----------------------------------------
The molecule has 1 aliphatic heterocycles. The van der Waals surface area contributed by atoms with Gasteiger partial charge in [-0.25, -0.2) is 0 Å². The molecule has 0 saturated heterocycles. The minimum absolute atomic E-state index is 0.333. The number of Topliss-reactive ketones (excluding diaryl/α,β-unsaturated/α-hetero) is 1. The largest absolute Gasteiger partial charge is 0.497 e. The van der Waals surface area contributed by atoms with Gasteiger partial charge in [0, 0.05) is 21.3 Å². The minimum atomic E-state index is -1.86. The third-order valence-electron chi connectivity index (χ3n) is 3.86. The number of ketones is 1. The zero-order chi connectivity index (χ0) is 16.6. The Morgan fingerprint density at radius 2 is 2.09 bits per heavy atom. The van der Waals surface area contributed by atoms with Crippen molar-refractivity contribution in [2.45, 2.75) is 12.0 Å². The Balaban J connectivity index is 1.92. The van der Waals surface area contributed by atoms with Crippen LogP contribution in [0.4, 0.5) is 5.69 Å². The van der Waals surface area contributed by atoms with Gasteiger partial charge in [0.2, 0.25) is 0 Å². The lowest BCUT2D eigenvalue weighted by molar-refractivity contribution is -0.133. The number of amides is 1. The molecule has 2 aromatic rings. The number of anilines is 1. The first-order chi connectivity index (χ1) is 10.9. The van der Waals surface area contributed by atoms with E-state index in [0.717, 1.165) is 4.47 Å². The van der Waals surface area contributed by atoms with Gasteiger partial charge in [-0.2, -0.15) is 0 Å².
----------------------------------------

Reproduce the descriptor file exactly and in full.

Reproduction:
The molecule has 1 aliphatic heterocycles. The van der Waals surface area contributed by atoms with Gasteiger partial charge in [-0.25, -0.2) is 0 Å². The molecule has 0 saturated heterocycles. The minimum absolute atomic E-state index is 0.333. The number of Topliss-reactive ketones (excluding diaryl/α,β-unsaturated/α-hetero) is 1. The largest absolute Gasteiger partial charge is 0.497 e. The van der Waals surface area contributed by atoms with Gasteiger partial charge in [0, 0.05) is 21.3 Å². The minimum atomic E-state index is -1.86. The third-order valence-electron chi connectivity index (χ3n) is 3.86. The number of ketones is 1. The zero-order chi connectivity index (χ0) is 16.6. The Morgan fingerprint density at radius 2 is 2.09 bits per heavy atom. The van der Waals surface area contributed by atoms with Crippen molar-refractivity contribution in [2.45, 2.75) is 12.0 Å². The Balaban J connectivity index is 1.92. The van der Waals surface area contributed by atoms with Crippen LogP contribution in [0.4, 0.5) is 5.69 Å². The van der Waals surface area contributed by atoms with Gasteiger partial charge in [0.2, 0.25) is 0 Å². The lowest BCUT2D eigenvalue weighted by molar-refractivity contribution is -0.133. The number of amides is 1. The molecule has 2 aromatic rings. The number of anilines is 1. The first-order chi connectivity index (χ1) is 10.9. The van der Waals surface area contributed by atoms with E-state index in [0.717, 1.165) is 4.47 Å². The van der Waals surface area contributed by atoms with Gasteiger partial charge in [-0.2, -0.15) is 0 Å².